The Striped Eel Catfish (Plotosus lineatus) is an exciting animal to encounter underwater and one of the few catfish that have evolved to be able to inhabit salt water. There are, however, several species of plotosus that can handle brackish conditions in lagoons and estuaries.I photographed this small shoal in the Red Sea. It is truly amazing to see how the shoal moves, it is reminiscent of a single animal roaming across the reef. While feeding, the fish spread out, but when sheltering or responding to a threat, the individuals group more closely together to resemble a larger, single organism.
P. lineatus is available from fish stores and is admittedly attractive, but this attractiveness is short-lived, as it grows into a dull twelve-inch long brown fish that is far harder to love and is likely to spend its days lurking under your rockwork. I suggest you leave them in the store.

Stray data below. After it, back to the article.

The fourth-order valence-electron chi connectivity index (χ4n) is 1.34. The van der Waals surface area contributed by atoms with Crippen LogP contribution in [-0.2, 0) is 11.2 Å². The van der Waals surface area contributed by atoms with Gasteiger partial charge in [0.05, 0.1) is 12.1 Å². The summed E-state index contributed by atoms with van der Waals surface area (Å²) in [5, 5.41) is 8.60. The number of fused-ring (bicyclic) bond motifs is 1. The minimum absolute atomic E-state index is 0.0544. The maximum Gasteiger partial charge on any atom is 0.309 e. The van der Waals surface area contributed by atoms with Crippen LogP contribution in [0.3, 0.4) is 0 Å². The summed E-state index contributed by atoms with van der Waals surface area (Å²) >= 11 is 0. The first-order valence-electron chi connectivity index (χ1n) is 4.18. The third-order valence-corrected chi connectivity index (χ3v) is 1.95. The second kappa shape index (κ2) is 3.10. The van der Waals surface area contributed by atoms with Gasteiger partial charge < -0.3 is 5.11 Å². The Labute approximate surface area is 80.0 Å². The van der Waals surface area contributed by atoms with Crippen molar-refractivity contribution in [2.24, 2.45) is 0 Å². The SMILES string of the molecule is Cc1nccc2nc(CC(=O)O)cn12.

P. lineatus is sometimes marketed as a useful aquarium scavenger, using its barbels to detect organic detritus in the substrate; I would suggest though that it can also use its electro-sensitivity receptors (along with its sophisticated olfactory sensors), to remove useful and beneficial life from sand beds, but in a large tank it could be useful. Sadly though, you’re never likely to keep more than one, so you will miss their shoaling behavior as juveniles.
P. lineatus is also venomous and that venom has been described as being as painful as that from lionfish. Its venom is delivered through its pectoral fin rays and the first ray of the dorsal.
Perhaps, it’s a fish to leave in the ocean and enjoy on video.
Here’s one that I found on YouTube: